I learned I have "difficult" veins when I was a teenager having my wisdom teeth removed.
While trying to insert an intravenous line for anesthesia, a nurse stuck my arm over and over until she found the vein. I left with half a dozen bruises. That wasn't the last time an attempt to find my blood vessels left me black and blue.
So I was intrigued when I heard that Matt Fields, an emergency physician at Thomas Jefferson University Hospital, was using ultrasound to insert IVs more accurately in patients at high risk of multiple needle sticks. His goal - not yet achieved - is one stick per patient.
Taking this on, Fields said, is "one of the more gratifying things I can do in the ER. I've had patients call me their hero."
Veins can be difficult because they're small or hard to see. People who've had many needle sticks have scarring in their vessels. Some diseases may also reduce tissue quality.
The use of small, portable ultrasound machines to assist with IV placement has been growing in recent years, particularly in large teaching hospitals like Jefferson. New emergency medicine residents now learn to use ultrasound as part of their training, and older doctors are catching up.
Experts said the technique was spreading to smaller community hospitals and other units where IVs are inserted. Hospitals are also training nurses and technicians to use the machines to find veins. (Jefferson, which doesn't charge extra for use of the device, plans that training this summer.)
Ultrasound is routinely used for placing bigger central lines in the neck or groin. Where it's becoming more common now is in what doctors call peripheral lines, the ones that usually go in patients' forearms.
"It's a game-changer in terms of how we practice," said Ryan Stanton, an emergency physician in Lexington, Ky., who's a spokesman for the American College of Emergency Physicians.
Having a needle plunged into the arm fewer times is, of course, less painful for patients. But Fields said there were other benefits. Using ultrasound means difficult patients can be treated more quickly, reducing ER waiting times. In research he presented last week at the Society for Academic Emergency Medicine's annual meeting, he found it took an extra 50 minutes to place lines in people with difficult veins. Fields said patients have told him they've delayed going to the hospital because they dreaded the IV placement.
Hamid Shokoohi, an emergency physician at George Washington University Hospital, found that use of central lines, the fallback when the staff can't connect to a peripheral vein, fell by 80 percent after technicians learned how to use ultrasound. That's important because central lines are more expensive and prone to infections.
Shokoohi said 25 percent to 30 percent of GW patients now get ultrasound-guided IV placement.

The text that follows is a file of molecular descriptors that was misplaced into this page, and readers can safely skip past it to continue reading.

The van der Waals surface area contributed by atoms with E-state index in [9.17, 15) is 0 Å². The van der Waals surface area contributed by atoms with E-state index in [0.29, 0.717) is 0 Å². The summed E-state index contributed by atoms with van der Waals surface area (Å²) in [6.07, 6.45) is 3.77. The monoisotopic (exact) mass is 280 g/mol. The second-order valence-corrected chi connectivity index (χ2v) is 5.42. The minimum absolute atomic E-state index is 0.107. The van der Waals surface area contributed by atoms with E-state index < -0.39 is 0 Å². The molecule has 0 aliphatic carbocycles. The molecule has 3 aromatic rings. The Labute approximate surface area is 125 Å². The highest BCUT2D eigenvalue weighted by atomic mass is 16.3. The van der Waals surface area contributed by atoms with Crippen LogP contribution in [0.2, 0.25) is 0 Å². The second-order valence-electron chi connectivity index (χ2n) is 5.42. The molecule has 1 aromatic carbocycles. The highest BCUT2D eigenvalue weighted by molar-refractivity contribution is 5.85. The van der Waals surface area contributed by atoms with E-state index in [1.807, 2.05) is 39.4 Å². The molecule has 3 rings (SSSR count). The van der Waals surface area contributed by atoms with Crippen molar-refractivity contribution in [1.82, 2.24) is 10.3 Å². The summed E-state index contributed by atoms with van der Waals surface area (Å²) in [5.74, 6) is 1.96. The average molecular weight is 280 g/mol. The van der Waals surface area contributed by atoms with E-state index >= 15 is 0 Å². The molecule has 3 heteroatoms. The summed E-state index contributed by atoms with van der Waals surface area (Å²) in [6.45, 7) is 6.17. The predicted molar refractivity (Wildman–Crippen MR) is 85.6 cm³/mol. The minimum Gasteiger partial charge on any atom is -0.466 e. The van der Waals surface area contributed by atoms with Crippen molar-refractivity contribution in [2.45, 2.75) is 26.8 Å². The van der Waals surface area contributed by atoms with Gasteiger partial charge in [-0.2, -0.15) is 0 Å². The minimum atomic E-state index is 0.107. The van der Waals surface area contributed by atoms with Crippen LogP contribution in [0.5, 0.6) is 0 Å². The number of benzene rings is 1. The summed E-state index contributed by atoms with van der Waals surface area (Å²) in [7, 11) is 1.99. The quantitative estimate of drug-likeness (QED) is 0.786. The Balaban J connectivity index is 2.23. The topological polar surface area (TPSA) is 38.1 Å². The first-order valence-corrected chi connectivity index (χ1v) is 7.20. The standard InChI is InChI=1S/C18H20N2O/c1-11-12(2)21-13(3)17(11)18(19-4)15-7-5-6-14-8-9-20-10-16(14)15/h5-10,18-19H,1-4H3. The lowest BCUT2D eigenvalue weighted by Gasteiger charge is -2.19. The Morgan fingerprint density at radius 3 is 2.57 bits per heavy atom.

Physicians said the machine, which Stanton says costs $70,000, is used after nurses or techs try a few times and fail. "If you've done it twice and you can't get it, it's time to call somebody else," Stanton said. "I'm kind of a 'two sticks and you're out' guy."
Fields wants to do better. He asks nurses to seek his help before the first stick if they expect to have trouble. To develop a screening tool, he studied who's at high risk. He found that a quarter of patients in the ER get stuck more than once and 12 percent three or more times.
Key risk factors, he said, are patients with visibly difficult veins or a history of difficult access, diabetes, chronic health problems that needed many blood draws, sickle cell disease, and past IV drug abuse.
He showed me how ultrasound works with a young man who did not want his name used due to his past drug use. Five attempts to insert an IV had failed and he seemed to accept it as punishment for past behavior. "I've done damage to my body over the years," he said. "It's just part of what I have to go through now."
Fields placed the round head of the ultrasound wand near the crook of the patient's elbow. A fuzzy black-and-white picture that would look familiar to any mother emerged on the screen. "When you see the baby, tell me," the patient joked.
What Fields saw was a cross section of the man's arm. Blood vessels appeared as dark-centered circles. There was a good candidate a centimeter below the skin. "There's no way you would be able to feel this vein just by examining him on the surface," Fields said.
He numbed the skin, picked a longer-than-usual needle, and began threading it into the vein. He said it usually takes only three to five minutes to do everything, but this vein, perhaps due to stage fright, was challenging. Fields eventually got the IV in.
For fun, he looked at my arm. I've long joked that I can't get really sick because nurses would soon run out of places for IVs. Fields could see why predecessors had struggled. My veins just don't pop to the surface. With the machine, he saw a good one near the inside of my elbow and another at the back of my arm.
With ultrasound, he said, it would be "very easy" to put in an IV. That's good to know, but I'm hoping he never has to prove it.